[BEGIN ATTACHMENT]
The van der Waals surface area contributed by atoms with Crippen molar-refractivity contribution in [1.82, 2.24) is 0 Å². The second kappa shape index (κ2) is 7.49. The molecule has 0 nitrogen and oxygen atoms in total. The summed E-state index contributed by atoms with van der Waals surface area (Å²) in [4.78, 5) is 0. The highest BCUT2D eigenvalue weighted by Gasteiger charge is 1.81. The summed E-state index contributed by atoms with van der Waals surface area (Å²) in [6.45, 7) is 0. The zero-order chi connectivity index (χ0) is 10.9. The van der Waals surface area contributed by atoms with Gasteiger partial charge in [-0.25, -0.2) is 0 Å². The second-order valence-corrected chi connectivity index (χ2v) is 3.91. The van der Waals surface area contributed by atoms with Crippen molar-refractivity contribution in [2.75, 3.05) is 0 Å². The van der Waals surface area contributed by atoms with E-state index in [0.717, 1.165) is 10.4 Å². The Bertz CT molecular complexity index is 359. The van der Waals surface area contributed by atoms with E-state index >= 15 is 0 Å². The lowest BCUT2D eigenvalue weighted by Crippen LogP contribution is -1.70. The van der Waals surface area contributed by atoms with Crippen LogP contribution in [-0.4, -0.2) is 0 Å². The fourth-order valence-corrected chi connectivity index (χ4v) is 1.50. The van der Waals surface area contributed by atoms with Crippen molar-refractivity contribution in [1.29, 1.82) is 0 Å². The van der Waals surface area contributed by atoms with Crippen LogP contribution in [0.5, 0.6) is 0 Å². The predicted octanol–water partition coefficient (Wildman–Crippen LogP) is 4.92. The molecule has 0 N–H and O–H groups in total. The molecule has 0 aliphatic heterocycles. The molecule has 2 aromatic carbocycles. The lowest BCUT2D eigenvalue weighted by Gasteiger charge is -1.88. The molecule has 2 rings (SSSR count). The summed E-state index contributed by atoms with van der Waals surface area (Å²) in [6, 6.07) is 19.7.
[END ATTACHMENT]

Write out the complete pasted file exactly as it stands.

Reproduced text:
The van der Waals surface area contributed by atoms with Crippen molar-refractivity contribution in [1.82, 2.24) is 0 Å². The second kappa shape index (κ2) is 7.49. The molecule has 0 nitrogen and oxygen atoms in total. The summed E-state index contributed by atoms with van der Waals surface area (Å²) in [4.78, 5) is 0. The highest BCUT2D eigenvalue weighted by Gasteiger charge is 1.81. The summed E-state index contributed by atoms with van der Waals surface area (Å²) in [6.45, 7) is 0. The zero-order chi connectivity index (χ0) is 10.9. The van der Waals surface area contributed by atoms with Gasteiger partial charge in [-0.25, -0.2) is 0 Å². The second-order valence-corrected chi connectivity index (χ2v) is 3.91. The van der Waals surface area contributed by atoms with Crippen molar-refractivity contribution in [2.75, 3.05) is 0 Å². The van der Waals surface area contributed by atoms with E-state index in [0.717, 1.165) is 10.4 Å². The Bertz CT molecular complexity index is 359. The van der Waals surface area contributed by atoms with E-state index >= 15 is 0 Å². The lowest BCUT2D eigenvalue weighted by Crippen LogP contribution is -1.70. The van der Waals surface area contributed by atoms with Crippen LogP contribution in [-0.4, -0.2) is 0 Å². The fourth-order valence-corrected chi connectivity index (χ4v) is 1.50. The van der Waals surface area contributed by atoms with Crippen molar-refractivity contribution in [1.29, 1.82) is 0 Å². The van der Waals surface area contributed by atoms with Crippen LogP contribution in [0.5, 0.6) is 0 Å². The predicted octanol–water partition coefficient (Wildman–Crippen LogP) is 4.92. The molecule has 0 N–H and O–H groups in total. The molecule has 0 aliphatic heterocycles. The molecule has 2 aromatic carbocycles. The lowest BCUT2D eigenvalue weighted by Gasteiger charge is -1.88. The molecule has 2 rings (SSSR count). The summed E-state index contributed by atoms with van der Waals surface area (Å²) in [6, 6.07) is 19.7.